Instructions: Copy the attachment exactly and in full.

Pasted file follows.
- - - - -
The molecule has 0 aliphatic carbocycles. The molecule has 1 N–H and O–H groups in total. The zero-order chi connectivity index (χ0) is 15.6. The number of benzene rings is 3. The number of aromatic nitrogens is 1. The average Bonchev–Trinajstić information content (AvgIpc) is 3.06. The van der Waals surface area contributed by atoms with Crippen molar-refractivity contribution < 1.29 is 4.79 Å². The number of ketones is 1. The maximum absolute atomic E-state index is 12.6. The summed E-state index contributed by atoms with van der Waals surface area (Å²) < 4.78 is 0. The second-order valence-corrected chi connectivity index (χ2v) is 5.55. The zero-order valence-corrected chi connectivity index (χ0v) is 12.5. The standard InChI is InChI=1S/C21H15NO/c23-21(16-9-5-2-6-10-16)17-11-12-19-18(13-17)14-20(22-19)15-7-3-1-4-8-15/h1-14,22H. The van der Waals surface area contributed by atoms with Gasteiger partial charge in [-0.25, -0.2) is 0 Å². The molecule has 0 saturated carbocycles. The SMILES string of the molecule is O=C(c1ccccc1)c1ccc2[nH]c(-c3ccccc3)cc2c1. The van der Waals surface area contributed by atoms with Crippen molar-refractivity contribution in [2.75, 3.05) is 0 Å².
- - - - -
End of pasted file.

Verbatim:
The molecule has 0 aliphatic carbocycles. The molecule has 1 N–H and O–H groups in total. The zero-order chi connectivity index (χ0) is 15.6. The number of benzene rings is 3. The number of aromatic nitrogens is 1. The average Bonchev–Trinajstić information content (AvgIpc) is 3.06. The van der Waals surface area contributed by atoms with Crippen molar-refractivity contribution < 1.29 is 4.79 Å². The number of ketones is 1. The maximum absolute atomic E-state index is 12.6. The summed E-state index contributed by atoms with van der Waals surface area (Å²) < 4.78 is 0. The second-order valence-corrected chi connectivity index (χ2v) is 5.55. The zero-order valence-corrected chi connectivity index (χ0v) is 12.5. The standard InChI is InChI=1S/C21H15NO/c23-21(16-9-5-2-6-10-16)17-11-12-19-18(13-17)14-20(22-19)15-7-3-1-4-8-15/h1-14,22H. The van der Waals surface area contributed by atoms with Gasteiger partial charge in [-0.25, -0.2) is 0 Å². The molecule has 0 saturated carbocycles. The SMILES string of the molecule is O=C(c1ccccc1)c1ccc2[nH]c(-c3ccccc3)cc2c1. The van der Waals surface area contributed by atoms with Crippen molar-refractivity contribution in [2.75, 3.05) is 0 Å².